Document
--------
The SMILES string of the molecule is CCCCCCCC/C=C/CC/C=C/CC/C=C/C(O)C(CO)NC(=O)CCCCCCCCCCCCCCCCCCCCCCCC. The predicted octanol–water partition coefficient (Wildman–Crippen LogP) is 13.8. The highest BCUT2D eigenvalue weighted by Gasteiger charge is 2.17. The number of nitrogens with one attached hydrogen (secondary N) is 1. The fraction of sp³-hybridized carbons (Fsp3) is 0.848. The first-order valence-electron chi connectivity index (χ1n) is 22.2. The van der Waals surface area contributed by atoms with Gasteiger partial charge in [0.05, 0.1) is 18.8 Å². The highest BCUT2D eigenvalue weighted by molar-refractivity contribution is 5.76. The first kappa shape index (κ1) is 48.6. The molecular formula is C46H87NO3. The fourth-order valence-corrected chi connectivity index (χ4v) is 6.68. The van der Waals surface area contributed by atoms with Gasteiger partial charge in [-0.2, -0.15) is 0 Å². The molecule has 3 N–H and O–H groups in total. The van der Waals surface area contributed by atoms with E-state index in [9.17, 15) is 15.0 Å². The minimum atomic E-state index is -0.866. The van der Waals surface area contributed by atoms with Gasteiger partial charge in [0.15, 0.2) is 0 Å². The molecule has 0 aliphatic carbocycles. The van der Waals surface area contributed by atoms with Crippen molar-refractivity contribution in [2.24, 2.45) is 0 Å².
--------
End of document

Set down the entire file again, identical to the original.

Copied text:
The SMILES string of the molecule is CCCCCCCC/C=C/CC/C=C/CC/C=C/C(O)C(CO)NC(=O)CCCCCCCCCCCCCCCCCCCCCCCC. The predicted octanol–water partition coefficient (Wildman–Crippen LogP) is 13.8. The highest BCUT2D eigenvalue weighted by Gasteiger charge is 2.17. The number of nitrogens with one attached hydrogen (secondary N) is 1. The fraction of sp³-hybridized carbons (Fsp3) is 0.848. The first-order valence-electron chi connectivity index (χ1n) is 22.2. The van der Waals surface area contributed by atoms with Gasteiger partial charge in [0.05, 0.1) is 18.8 Å². The highest BCUT2D eigenvalue weighted by molar-refractivity contribution is 5.76. The first kappa shape index (κ1) is 48.6. The molecular formula is C46H87NO3. The fourth-order valence-corrected chi connectivity index (χ4v) is 6.68. The van der Waals surface area contributed by atoms with Gasteiger partial charge in [-0.2, -0.15) is 0 Å². The molecule has 3 N–H and O–H groups in total. The van der Waals surface area contributed by atoms with E-state index in [9.17, 15) is 15.0 Å². The minimum atomic E-state index is -0.866. The van der Waals surface area contributed by atoms with Gasteiger partial charge in [0.15, 0.2) is 0 Å². The molecule has 0 aliphatic carbocycles. The van der Waals surface area contributed by atoms with Crippen molar-refractivity contribution in [2.24, 2.45) is 0 Å².